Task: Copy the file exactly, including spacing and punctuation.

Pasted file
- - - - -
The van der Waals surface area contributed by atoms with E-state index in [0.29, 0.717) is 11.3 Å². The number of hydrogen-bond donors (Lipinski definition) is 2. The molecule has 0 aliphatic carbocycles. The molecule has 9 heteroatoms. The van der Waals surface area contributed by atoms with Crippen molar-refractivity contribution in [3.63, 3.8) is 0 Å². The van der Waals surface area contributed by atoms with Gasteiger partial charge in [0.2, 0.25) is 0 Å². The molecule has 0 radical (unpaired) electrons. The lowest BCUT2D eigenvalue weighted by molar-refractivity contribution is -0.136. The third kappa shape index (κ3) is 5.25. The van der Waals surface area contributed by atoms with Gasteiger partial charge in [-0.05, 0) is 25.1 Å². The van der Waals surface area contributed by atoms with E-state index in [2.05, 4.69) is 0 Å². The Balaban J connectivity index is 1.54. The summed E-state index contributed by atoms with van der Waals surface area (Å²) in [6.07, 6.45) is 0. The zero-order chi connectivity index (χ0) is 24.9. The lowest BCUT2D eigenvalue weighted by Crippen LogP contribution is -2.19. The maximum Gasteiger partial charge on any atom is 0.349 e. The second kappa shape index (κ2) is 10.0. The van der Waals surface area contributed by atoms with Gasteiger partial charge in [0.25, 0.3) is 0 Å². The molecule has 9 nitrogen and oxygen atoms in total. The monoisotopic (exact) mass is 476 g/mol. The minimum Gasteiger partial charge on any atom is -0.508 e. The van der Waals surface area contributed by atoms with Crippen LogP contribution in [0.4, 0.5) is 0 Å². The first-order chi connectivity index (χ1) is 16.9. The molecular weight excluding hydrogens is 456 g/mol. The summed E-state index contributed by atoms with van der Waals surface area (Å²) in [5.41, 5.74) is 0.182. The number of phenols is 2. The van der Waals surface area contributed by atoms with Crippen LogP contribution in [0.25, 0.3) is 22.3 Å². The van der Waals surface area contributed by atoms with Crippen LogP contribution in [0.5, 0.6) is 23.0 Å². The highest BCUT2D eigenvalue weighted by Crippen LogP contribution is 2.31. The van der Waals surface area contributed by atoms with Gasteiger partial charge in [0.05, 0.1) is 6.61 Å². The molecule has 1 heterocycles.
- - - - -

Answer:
The van der Waals surface area contributed by atoms with E-state index in [0.29, 0.717) is 11.3 Å². The number of hydrogen-bond donors (Lipinski definition) is 2. The molecule has 0 aliphatic carbocycles. The molecule has 9 heteroatoms. The van der Waals surface area contributed by atoms with Crippen molar-refractivity contribution in [3.63, 3.8) is 0 Å². The van der Waals surface area contributed by atoms with Gasteiger partial charge in [0.2, 0.25) is 0 Å². The molecule has 0 radical (unpaired) electrons. The lowest BCUT2D eigenvalue weighted by molar-refractivity contribution is -0.136. The third kappa shape index (κ3) is 5.25. The van der Waals surface area contributed by atoms with Gasteiger partial charge in [-0.05, 0) is 25.1 Å². The van der Waals surface area contributed by atoms with E-state index in [2.05, 4.69) is 0 Å². The Balaban J connectivity index is 1.54. The summed E-state index contributed by atoms with van der Waals surface area (Å²) in [6.07, 6.45) is 0. The zero-order chi connectivity index (χ0) is 24.9. The lowest BCUT2D eigenvalue weighted by Crippen LogP contribution is -2.19. The maximum Gasteiger partial charge on any atom is 0.349 e. The second kappa shape index (κ2) is 10.0. The van der Waals surface area contributed by atoms with Gasteiger partial charge in [0.25, 0.3) is 0 Å². The molecule has 9 nitrogen and oxygen atoms in total. The monoisotopic (exact) mass is 476 g/mol. The minimum Gasteiger partial charge on any atom is -0.508 e. The van der Waals surface area contributed by atoms with Crippen LogP contribution in [0.4, 0.5) is 0 Å². The first-order chi connectivity index (χ1) is 16.9. The molecular weight excluding hydrogens is 456 g/mol. The summed E-state index contributed by atoms with van der Waals surface area (Å²) in [5.41, 5.74) is 0.182. The number of phenols is 2. The van der Waals surface area contributed by atoms with Crippen LogP contribution in [0.25, 0.3) is 22.3 Å². The van der Waals surface area contributed by atoms with Crippen LogP contribution in [0.5, 0.6) is 23.0 Å². The highest BCUT2D eigenvalue weighted by Crippen LogP contribution is 2.31. The van der Waals surface area contributed by atoms with Gasteiger partial charge in [0.05, 0.1) is 6.61 Å². The molecule has 1 heterocycles.